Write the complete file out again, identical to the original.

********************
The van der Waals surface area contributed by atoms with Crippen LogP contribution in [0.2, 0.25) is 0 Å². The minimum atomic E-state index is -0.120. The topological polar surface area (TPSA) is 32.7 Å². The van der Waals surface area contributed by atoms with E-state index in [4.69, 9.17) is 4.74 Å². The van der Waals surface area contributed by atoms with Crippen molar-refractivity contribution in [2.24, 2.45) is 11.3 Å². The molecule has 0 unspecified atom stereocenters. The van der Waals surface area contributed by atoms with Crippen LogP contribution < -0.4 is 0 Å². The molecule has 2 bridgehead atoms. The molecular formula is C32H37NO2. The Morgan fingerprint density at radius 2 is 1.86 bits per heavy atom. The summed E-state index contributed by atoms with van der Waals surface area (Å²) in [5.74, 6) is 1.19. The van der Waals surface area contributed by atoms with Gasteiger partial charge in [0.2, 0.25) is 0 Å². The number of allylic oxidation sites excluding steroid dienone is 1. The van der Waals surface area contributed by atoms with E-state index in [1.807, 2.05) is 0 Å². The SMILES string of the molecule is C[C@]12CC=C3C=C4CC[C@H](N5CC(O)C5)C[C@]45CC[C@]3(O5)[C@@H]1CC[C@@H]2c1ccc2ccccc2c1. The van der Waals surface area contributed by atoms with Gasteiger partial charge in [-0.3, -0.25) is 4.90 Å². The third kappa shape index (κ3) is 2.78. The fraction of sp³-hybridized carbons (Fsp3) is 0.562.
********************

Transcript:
The van der Waals surface area contributed by atoms with Crippen LogP contribution in [0.2, 0.25) is 0 Å². The minimum atomic E-state index is -0.120. The topological polar surface area (TPSA) is 32.7 Å². The van der Waals surface area contributed by atoms with E-state index in [4.69, 9.17) is 4.74 Å². The van der Waals surface area contributed by atoms with Crippen molar-refractivity contribution in [2.24, 2.45) is 11.3 Å². The molecule has 0 unspecified atom stereocenters. The van der Waals surface area contributed by atoms with Crippen LogP contribution < -0.4 is 0 Å². The molecule has 2 bridgehead atoms. The molecular formula is C32H37NO2. The Morgan fingerprint density at radius 2 is 1.86 bits per heavy atom. The summed E-state index contributed by atoms with van der Waals surface area (Å²) in [5.74, 6) is 1.19. The van der Waals surface area contributed by atoms with Gasteiger partial charge in [0.2, 0.25) is 0 Å². The number of allylic oxidation sites excluding steroid dienone is 1. The van der Waals surface area contributed by atoms with E-state index in [1.807, 2.05) is 0 Å². The SMILES string of the molecule is C[C@]12CC=C3C=C4CC[C@H](N5CC(O)C5)C[C@]45CC[C@]3(O5)[C@@H]1CC[C@@H]2c1ccc2ccccc2c1. The van der Waals surface area contributed by atoms with Gasteiger partial charge in [-0.3, -0.25) is 4.90 Å². The third kappa shape index (κ3) is 2.78. The fraction of sp³-hybridized carbons (Fsp3) is 0.562.